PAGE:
Filled with regret not stopping first in Live Oak, we circled Gray Lodge realizing the birds that remained weren’t leaving, a good scene for birders but not for us. So we headed back beside a long line of trees fronting Rutherford Rd, then north 20 miles to our second objective, Agua Frias Rd. Robert Kermen had drawn a map indicating where he’d seen Sandhill Cranes foraging. They chose to be elsewhere that day, but where?

Just when we’d struck out, we made new luck, stopping at a backlit Walnut Orchard. Phil saw it as filled with golden light; I saw it as darkly shaded with fluorescent- banded trunks.

“We’ve gone a good ways north,” Phil observed, “Almost to Chico.” I responded, “There’s a good place near here, juse south of Chico. It’s an archway of trees overhanging Midway Rd.” And, we were off.

I told the story. Phil showed the beauty.

Encouraged, we decided to head back toward Live Oak. Maybe those walnut orchards we’d seen would still be good. The experience in the orchard on Agua Frias Rd. taught us light can be soft, not harsh, beneath the canopy.

I found a time-worn orchard shed . Phil found an orchard layered with leaves.

It was after noon, but there was still one more place to visit on the return home, the Colusa National Wildlife Refuge near I-5. We’d visited it last year at the same time, but were there soon after daybreak, not this late. I set the Nav which cut us cross-country along backroads around the Sutter Buttes toward Colusa. Then on E. Butte Rd. it happened. I saw Sandhill Crane in a rice field.

Sandhill Cranes, Sutter Buttes (11/20/20) John Poimiroo

They were wary. A car or truck passing on E. Butte Rd. didn’t bother them, but stop and they moved away. This image was taken at 500mm, a hundred yards from the cranes and standing behind my SUV. Any closer and they’d walk elsewhere.

Phil shot using his car as a blind, but was hoping for more action. We got it soon after when we stopped a few rice paddies south. There, the geese we’d seen ascending that morning from Gray Lodge were spread out across the paddy. No sooner had we stopped and set up, than …

Mass Ascension, Snow geese, Sutter Buttes (11/20/20) John Poimiroo
Mass Ascension, Snow geese, Sutter Buttes (11/20/20) Philip Reedy

We eventually got to the Colusa National Wildlife Refuge, where photographers said there hadn’t been much action. So, we joined them in shooting pictures of a few ducks on logs by the birder’s platform. A brrr of motor drives would whine occasionally when a duck flew in to land. We were told the Snow Geese hadn’t shown up. They were elsewhere.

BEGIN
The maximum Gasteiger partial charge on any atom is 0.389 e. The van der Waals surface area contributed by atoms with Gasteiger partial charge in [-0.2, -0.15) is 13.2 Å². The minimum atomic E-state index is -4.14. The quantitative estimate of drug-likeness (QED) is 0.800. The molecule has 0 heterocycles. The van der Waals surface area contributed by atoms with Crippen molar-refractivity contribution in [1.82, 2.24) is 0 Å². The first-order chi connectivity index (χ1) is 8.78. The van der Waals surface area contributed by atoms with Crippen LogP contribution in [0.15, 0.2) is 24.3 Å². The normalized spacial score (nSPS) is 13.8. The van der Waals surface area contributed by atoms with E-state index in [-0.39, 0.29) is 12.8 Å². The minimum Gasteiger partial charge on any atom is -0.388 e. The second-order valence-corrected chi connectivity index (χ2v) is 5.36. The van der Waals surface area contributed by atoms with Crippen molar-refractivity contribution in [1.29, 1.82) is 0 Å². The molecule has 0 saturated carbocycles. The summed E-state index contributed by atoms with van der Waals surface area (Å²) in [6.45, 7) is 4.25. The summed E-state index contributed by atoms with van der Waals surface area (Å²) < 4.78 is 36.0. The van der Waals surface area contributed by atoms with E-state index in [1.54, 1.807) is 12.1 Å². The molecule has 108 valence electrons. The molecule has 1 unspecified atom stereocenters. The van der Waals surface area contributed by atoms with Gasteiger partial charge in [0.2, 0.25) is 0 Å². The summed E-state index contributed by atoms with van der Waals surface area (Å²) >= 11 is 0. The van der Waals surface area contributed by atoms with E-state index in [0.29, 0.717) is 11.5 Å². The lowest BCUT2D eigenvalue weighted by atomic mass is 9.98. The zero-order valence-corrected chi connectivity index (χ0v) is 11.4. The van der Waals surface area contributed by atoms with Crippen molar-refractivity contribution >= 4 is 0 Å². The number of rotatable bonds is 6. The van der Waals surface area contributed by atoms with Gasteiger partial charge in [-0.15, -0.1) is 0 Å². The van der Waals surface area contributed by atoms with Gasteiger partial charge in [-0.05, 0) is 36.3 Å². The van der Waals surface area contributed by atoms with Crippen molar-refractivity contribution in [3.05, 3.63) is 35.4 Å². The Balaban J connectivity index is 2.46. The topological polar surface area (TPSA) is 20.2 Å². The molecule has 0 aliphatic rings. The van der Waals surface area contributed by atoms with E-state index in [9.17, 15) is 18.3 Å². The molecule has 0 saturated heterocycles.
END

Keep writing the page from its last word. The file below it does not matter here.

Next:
Note: Following our return, Phil was disappointed in the sharpness of his photos. He thought it was the lens, but when he discovered a UV filter on the lens (which he hadn’t noticed previously), took it off and took side-by-side comparison shots, the reason for blurriness was evident.

Lesson learned: If you use protective filters on your long lenses, remove them before taking photographs!

  • Walnut Orchards, Gridley, Live Oak (95′) – Peak (75-100%) GO NOW!
  • Sacramento Valley National Wildlife Refuges (49′) – Peak (75-100%) GO NOW!

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Hometown Color

Elk Grove Regional Park (11/21/20) Steve Arita

Californians no longer need to travel long distances to see peak color. It’s now peaking in most California hometowns.

Steve Arita found it and a First Report near home at dawn in Elk Grove Regional Park.

  • Elk Grove (46′) – Peak (75-100%) GO NOW!
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Wind Wolves Preserve

Poison oak, Wind Wolves Preserve (11/11/20) Gary Skipper II

Every so often an unreported place surfaces. Today, it is Wind Wolves Preserve.

Located 32 miles southwest of Bakersfield, Wind Wolves is an ecologically distinctive place where the Transverse Ranges, Coast Ranges, Sierra Nevada, western Mojave Desert and San Joaquin Valley converge.

Ranging from 640 to 6,005′, it has a wide array of landforms and habitats. And, at 93,000 acres it’s the west coast’s largest non-profit preserve.

Most interesting to fall color spotters is its mix of deciduous foliage. Now, it takes a true connoisseur of fall color to appreciate this blend of blue and valley oak, Frémont cottonwood, red and sandbar willow, poison oak and California grape in the preserve.

Bobcat, Wind Wolves Preserve (11/11/20) Gary Skipper II

Many species of wildlife, including Tule elk, bobcats, coyotes, American black bear, rabbits, northern Pacific rattlesnakes, and mountain lions live within the preserve.

Gary Skipper II noted correctly that CaliforniaFallColor.com had overlooked Wind Wolves previously and said it gets “decent fall color in mid November.” Gary noted the bright red color of one plant. Let’s hope he didn’t touch it, as otherwise he earned both a First Report and a case of poison oak.

  • Wind Wolves Preserve (640′) – Peak (75-10%) GO NOW!

Davis Dessert

Davis (11/14/20) Philip Reedy